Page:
The next problem and what I think is the biggest weakness is when you get the letters wrong. There are some instances where you will get no letters wrong, but you can’t count on that. There are also some where you’ll only get one wrong and immediately know the word, which is the problem. It feels like you are doing exactly what you are doing, figuring out the word by the letters.
To remove the idea that you’re just guess based on the letters, you need a prediction. Something physical to show that you knew it all along. This could be a written prediction, or whatever. A simple solution (depending on your words) would be a nail writer. Another easy way would be an index of the words, or multiple out set up.
What the prediction does is makes it harder to backtrack the method. If people talk after the show it ends up being, “If he was just guessing, then how did the prediction match what I was thinking of?” Taking it a step further makes it a more solid trick!
It really cracks me up when magicians worry about exposure of tricks where the method is technological. The “exposure” they are worried about is when this similar tech becomes used in applications for the general public. A good example is someone makes a die that you assign tasks to, and have an app linked to … Continue reading “What Me Worry…”
It really cracks me up when magicians worry about exposure of tricks where the method is technological. The “exposure” they are worried about is when this similar tech becomes used in applications for the general public. A good example is someone makes a die that you assign tasks to, and have an app linked to it. You put the side up when you are working on that task. The app knows what side it up and tells you how long you devote to each task. This is essentially a tech that’s been used for magic for a long time.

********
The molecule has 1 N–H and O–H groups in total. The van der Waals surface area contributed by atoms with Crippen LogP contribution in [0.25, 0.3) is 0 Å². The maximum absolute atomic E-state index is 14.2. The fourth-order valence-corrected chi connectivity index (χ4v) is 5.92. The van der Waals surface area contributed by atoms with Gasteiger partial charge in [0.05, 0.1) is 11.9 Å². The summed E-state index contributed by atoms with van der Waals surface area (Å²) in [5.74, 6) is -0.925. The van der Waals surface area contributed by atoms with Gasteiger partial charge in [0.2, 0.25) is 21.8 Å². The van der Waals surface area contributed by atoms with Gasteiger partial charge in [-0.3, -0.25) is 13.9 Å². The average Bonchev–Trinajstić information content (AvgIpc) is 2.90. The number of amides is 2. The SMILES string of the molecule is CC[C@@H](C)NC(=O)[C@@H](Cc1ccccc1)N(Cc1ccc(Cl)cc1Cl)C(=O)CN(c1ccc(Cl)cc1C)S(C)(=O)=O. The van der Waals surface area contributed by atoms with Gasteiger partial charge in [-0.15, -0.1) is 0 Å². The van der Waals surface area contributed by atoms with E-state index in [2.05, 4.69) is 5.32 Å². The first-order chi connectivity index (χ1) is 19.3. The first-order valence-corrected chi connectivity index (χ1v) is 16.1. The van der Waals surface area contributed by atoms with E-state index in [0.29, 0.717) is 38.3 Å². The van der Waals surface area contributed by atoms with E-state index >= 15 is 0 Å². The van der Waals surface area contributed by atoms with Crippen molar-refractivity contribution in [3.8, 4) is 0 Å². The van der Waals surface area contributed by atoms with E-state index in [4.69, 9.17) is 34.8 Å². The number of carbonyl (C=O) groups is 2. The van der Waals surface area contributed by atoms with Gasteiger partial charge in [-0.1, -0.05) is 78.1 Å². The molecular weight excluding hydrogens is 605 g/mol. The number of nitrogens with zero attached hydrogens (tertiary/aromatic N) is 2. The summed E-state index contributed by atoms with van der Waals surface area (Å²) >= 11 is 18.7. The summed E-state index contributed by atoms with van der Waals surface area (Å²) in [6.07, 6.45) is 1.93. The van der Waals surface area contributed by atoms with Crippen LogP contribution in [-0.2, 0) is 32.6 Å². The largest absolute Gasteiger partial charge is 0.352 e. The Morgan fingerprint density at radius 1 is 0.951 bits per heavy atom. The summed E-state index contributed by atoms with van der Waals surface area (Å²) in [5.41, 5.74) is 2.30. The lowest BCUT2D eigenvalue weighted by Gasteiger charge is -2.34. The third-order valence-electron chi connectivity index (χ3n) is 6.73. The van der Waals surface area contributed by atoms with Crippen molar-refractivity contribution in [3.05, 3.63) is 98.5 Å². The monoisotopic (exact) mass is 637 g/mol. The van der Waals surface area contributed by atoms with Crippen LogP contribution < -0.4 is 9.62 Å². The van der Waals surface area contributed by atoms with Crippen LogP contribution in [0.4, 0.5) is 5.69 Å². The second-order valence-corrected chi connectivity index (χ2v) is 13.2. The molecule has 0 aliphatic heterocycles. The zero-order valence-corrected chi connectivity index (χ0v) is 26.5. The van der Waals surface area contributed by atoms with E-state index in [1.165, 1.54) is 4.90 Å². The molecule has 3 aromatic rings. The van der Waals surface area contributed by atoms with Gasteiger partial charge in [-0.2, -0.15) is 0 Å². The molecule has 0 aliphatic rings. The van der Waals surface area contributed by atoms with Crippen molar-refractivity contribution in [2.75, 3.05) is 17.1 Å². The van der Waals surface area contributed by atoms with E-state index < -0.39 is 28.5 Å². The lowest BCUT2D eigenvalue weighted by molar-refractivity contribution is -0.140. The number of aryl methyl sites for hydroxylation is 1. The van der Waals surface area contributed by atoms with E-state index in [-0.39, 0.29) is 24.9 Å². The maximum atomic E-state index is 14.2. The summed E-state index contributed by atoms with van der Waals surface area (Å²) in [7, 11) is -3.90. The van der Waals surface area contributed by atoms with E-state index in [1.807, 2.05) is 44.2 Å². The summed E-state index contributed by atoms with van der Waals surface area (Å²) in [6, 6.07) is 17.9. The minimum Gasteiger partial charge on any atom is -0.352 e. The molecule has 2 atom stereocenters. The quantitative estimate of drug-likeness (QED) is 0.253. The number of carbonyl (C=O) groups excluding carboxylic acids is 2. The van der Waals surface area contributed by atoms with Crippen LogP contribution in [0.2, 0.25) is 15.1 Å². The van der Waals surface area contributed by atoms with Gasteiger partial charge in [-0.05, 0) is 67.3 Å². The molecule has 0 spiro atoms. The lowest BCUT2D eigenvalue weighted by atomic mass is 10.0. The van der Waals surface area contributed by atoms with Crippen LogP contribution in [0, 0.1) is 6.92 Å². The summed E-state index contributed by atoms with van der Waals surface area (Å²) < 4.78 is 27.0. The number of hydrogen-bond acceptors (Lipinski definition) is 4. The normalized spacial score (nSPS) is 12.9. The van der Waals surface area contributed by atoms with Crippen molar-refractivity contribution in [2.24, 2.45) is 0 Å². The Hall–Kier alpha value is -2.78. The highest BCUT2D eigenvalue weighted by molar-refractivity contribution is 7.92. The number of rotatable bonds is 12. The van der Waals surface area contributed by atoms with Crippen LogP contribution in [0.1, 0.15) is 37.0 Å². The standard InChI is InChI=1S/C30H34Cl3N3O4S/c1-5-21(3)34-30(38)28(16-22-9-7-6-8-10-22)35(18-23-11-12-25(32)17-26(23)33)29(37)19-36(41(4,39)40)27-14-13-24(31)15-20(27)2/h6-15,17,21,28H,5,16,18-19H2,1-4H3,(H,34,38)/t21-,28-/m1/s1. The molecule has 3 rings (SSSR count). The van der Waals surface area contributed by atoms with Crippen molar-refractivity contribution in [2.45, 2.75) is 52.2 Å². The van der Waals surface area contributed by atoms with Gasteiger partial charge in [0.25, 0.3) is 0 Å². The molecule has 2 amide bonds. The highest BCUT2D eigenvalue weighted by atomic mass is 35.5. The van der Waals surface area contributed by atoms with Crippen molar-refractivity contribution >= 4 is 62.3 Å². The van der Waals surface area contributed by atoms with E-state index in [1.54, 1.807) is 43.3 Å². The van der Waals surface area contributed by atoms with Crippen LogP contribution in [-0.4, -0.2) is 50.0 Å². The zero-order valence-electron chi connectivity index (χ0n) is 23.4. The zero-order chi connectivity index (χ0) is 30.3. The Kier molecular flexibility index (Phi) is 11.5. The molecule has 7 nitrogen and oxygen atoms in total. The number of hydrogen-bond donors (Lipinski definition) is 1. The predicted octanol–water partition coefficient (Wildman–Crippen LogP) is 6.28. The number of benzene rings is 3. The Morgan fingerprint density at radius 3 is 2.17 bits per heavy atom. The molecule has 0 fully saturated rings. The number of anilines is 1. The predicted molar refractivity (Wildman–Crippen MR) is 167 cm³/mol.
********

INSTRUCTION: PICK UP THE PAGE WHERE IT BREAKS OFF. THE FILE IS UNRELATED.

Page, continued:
I think there are two reasons that people that are upset with magic tech becoming everyday tech. The first is that when it’s magic, it’s a niche market and very specialized, so it’s expensive. These people are upset that the value of their investment has been decreased. The second reason is that these people aren’t willing to put in the time to learn to do it any other way (i.e. Sleight of hand).
Here’s a good example, many people make a little cube that has different colors on all of the sides. Due to the tech, you always know what color is on top. However if you are aware of a similar device to keep you on task at work, then the impossibility of the trick is diminished. How can you do the same trick?
Here are two ways:
1. Instead of the cube, they write down a color on a business card and put it in their pocket. Using standard mentalism techniques you can easily know their color.
2. You put a prediction on the table. The pick a color on the block and it’s covered up so you can’t see it. You turn over the prediction and it’s the color they picked. Methodwise this is simply using the block to tell you what color was picked, then you use nailwriter for the prediction.
Both methods will have the same impact as just using the tech, but won’t become obsolete when the magic tech becomes everyday tech. The moral of the story is to go out and learn some sleight of hand.